How is Scotch Malt Whisky Made?

How is Scotch Malt Whisky Made?

How is Scotch malt whisky made?

Whisky making in Scotland is a tradition that stretches right back to the 12th century when travelling missionary monks first taught the art of distillation to regional barley farmers.

Today the basics of whisky production are pretty much unchanged, although they’ve been improved, refined and innovated over the centuries.

But how is Scotch malt whisky actually made?

In this article we will go right back to basics and walk through the production process of Scotch malt whisky from harvesting the barley, to malting, milling, mashing, and distillation, before the longest and final phase - maturation.

But first…


What is Scotch malt whisky?

Scotch malt whisky is a distilled spirit made from water, yeast and malted barley.

In fact, barley is where the production process first begins…



Barley used in Scotch malt whisky production is typically grown in the eastern regions of the UK where light rainfall, consistent sunlight and fertile earth provide the best conditions for high-yield barley.

Distillers generally require barley to have a low nitrogen content, which indicates low protein but high starch – perfect for malt whisky production. There are around ten strains of barley authorised for use in Scotch whisky making, but the most popular includes Optic, Belgravia and Concerto.



The barley is steeped in water for two to three days to activate the enzymes, which begin to convert the starch to sugar. It is then drained and laid out on a malting floor and turned daily to allow air flow.

Slowly, it will begin to sprout and germinate, and at this stage it is ready for kilning.

The barley is then heated and dried using a kiln, sometimes with peat bricks as a source of fuel. If peat is used, the resulting whisky will have a smoky flavour and character and is often referred to as peated whisky.

After kilning, the barley is now referred to as malt or malted barley.



When the malted barley arrives at a distillery, it is run through a mill where the husks of the barley are cracked open and ground into a kind of course flour called grist. Roughly every tonne of barley milled eventually produces around 400 litres of alcohol spirit.



The freshly milled grist is then placed into a large aluminium container known as a mash tun, where it is mixed with hot water in three or four stages, with the temperature increased every time, to produce a sugar-rich liquid known as wort.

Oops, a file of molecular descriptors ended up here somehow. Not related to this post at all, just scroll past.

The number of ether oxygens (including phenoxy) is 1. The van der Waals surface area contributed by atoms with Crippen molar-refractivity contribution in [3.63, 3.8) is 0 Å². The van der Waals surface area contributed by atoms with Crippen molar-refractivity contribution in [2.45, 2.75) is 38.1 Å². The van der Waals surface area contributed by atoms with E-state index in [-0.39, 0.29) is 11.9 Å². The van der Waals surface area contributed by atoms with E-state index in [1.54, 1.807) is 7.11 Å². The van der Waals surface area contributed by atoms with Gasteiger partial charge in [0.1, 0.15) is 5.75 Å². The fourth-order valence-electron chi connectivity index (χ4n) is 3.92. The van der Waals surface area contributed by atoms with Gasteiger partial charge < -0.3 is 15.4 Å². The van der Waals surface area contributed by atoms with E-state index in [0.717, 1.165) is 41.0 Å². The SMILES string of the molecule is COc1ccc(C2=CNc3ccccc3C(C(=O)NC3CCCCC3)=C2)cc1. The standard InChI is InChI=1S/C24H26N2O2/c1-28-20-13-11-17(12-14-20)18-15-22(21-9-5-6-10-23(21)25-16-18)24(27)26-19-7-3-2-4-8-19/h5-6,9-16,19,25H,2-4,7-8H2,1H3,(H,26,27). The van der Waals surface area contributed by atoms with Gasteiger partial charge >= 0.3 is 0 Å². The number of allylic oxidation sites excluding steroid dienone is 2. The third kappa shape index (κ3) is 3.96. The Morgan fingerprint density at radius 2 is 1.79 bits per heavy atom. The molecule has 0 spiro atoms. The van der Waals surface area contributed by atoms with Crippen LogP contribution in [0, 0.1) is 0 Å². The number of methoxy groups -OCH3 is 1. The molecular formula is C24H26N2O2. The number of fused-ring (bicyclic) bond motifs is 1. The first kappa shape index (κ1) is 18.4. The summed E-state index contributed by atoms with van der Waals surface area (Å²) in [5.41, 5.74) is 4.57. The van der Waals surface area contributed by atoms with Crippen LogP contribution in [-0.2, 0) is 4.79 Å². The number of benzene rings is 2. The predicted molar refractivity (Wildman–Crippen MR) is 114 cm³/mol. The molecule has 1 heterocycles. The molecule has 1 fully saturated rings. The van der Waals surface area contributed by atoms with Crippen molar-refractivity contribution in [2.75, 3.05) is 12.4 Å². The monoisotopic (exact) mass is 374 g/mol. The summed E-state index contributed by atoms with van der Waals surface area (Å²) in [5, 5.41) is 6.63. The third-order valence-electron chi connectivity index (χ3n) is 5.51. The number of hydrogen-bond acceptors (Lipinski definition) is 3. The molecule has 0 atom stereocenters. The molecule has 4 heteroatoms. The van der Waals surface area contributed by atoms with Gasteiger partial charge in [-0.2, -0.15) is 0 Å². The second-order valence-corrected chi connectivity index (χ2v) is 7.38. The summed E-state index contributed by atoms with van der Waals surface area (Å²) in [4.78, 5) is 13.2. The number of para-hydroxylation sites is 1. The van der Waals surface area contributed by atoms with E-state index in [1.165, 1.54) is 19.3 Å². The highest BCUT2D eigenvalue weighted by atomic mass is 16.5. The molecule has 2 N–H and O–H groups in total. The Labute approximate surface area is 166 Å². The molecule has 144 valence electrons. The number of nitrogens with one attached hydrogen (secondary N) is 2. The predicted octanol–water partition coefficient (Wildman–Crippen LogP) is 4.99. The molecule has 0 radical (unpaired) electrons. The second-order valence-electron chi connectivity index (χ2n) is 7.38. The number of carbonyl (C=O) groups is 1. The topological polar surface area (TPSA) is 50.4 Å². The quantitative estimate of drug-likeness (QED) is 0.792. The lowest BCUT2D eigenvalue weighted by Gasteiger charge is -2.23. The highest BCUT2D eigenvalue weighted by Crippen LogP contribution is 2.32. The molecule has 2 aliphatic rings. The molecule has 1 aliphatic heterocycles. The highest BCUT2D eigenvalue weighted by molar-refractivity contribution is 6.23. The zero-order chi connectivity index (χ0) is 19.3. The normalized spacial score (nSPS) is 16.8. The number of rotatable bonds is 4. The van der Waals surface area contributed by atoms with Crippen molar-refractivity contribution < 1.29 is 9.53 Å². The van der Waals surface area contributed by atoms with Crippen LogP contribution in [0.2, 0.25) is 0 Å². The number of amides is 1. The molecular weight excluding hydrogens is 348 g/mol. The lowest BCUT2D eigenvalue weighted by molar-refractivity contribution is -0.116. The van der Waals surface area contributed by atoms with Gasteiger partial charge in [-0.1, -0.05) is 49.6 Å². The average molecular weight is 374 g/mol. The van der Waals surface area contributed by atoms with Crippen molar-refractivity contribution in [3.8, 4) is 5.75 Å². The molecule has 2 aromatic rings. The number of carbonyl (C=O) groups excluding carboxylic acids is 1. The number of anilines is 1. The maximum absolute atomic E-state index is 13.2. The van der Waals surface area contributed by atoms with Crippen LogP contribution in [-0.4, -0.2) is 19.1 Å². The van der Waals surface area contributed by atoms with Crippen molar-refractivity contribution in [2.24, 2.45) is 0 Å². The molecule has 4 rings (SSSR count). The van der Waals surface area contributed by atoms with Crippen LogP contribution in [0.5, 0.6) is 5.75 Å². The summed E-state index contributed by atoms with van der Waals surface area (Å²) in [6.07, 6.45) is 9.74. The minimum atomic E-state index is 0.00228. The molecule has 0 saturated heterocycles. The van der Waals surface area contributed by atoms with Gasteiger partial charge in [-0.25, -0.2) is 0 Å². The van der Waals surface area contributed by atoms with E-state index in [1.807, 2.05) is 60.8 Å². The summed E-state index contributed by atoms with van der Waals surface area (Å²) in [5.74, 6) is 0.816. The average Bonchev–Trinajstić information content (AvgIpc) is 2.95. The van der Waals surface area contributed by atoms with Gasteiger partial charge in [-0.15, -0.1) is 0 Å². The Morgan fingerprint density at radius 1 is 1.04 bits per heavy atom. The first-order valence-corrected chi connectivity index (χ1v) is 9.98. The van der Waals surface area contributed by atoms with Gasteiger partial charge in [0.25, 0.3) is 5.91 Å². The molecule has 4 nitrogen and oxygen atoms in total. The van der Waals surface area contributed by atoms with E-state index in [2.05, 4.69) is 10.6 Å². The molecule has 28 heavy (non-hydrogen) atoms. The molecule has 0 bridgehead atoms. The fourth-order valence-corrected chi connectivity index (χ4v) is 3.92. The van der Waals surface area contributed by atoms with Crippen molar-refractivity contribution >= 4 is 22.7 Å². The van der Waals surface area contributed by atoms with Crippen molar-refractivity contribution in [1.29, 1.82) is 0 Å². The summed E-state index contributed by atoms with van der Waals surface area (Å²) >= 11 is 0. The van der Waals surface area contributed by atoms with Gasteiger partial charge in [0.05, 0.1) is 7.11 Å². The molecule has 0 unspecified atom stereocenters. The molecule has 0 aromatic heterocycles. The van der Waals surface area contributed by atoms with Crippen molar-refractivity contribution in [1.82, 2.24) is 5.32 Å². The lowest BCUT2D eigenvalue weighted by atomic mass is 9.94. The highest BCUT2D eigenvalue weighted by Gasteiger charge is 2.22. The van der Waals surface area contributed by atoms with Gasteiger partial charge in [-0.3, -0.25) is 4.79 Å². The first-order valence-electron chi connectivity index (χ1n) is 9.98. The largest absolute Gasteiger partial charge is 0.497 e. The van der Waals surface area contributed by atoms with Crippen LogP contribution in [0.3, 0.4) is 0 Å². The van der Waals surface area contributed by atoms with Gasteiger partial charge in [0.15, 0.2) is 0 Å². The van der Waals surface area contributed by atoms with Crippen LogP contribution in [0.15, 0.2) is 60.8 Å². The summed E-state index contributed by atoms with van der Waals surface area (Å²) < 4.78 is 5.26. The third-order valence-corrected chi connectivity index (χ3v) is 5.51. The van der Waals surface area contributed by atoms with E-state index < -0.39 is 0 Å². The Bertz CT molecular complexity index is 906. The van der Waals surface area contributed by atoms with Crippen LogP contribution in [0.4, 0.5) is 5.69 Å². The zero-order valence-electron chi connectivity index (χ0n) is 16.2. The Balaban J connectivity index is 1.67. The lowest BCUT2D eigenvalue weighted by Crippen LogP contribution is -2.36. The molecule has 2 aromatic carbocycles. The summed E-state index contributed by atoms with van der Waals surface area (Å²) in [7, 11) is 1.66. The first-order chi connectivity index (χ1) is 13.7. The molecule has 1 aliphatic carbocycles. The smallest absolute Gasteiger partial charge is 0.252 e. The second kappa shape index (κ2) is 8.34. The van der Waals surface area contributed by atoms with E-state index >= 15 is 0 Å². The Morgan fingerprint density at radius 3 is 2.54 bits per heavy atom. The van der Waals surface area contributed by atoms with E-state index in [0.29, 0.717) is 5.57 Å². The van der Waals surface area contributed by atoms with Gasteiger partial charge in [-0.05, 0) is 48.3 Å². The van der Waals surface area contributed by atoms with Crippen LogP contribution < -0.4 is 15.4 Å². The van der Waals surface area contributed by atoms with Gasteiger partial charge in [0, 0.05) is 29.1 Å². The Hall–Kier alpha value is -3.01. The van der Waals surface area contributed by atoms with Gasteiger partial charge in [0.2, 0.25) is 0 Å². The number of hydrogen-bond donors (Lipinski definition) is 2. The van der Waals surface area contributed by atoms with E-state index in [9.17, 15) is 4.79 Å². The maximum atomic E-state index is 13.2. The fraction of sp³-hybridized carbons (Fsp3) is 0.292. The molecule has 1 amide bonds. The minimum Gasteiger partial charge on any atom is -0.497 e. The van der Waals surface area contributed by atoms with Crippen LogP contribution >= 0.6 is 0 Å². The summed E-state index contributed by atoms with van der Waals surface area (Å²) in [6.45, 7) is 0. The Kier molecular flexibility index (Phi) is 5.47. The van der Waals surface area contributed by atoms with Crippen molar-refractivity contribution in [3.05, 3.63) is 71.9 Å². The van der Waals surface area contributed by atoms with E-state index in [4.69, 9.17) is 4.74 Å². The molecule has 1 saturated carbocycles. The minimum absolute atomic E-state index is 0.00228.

The wort remains in the mash tun for approximately 5-6 hours to ensure that all the sugar has been extracted. From here, it is cooled and pumped into a large vessel known as a washback ready for the next stage.



In the washback, yeast is added to the wort to kickstart fermentation.

Here the mixture froths and bubbles as the yeast feeds on the sugars to produce alcohol. This process takes around 60-80 hours on average, although many distilleries ferment for 120 hours or more. Often, the longer the fermentation, the fruitier the style of whisky produced.

Following fermentation, the now frothy beer-like liquid is known as wash and is ready for distillation in copper pot stills.



Scotch whisky is usually twice distilled, first running through a wash still to separate the yeast, water and residue from the spirit, before a second distillation in a spirit still to reduce the liquid and increase the alcohol content.


The Wash Still

In the Wash Still, the mixture is heated, and the spirit vapours begin to rise and interact with the copper, eliminating impurities and unwanted flavour components.

As the mixture becomes hotter, the vapours rise higher until they reach the top of the still. There they are captured in the lyne arm before running into a condenser, where they are cooled and transformed back into liquid form. This liquid is known as low wine and is transferred to the spirit still.


The Spirit Still

Inside the spirit still, the low wine is heated again to increase the concentration of alcohol, enhancing the flavours. At this stage any remaining impurities are now also removed.

The run of the spirit still is cut into three portions:

  1. The first liquid that comes from the still is known as the head or foreshots, which contain all the unwanted flavour components.
  1. The next off of the still is known as the heart or middle cut which contains the ideal combination of flavour and alcohol strength (around 65-70% ABV). The heart runs into the spirit receiver and the resulting liquid is then referred to as new make spirit.
  1. The last of the spirit is known as the tails or feints. These are usually combined with the foreshots and mixed with the next batch of low wines to be redistilled.


It’s here that the new make spirit begins the very longest part of its production process - maturation.

The spirit is poured into oak casks, most often ex-bourbon casks, before being transferred to a warehouse and left to quietly soak in all the colour, flavour and aroma from the wood.

Here it must remain for no less than 3 years and 1 day. It’s at this point, under strict specifications, that the new make spirit legally becomes whisky.

And there you have it! The full Scotch whisky-making process, barley to cask.

You can view our specially curated range of Single Malt Scotch whiskies in our Still Spirit Whisky Shop.


Slàinte mhath!


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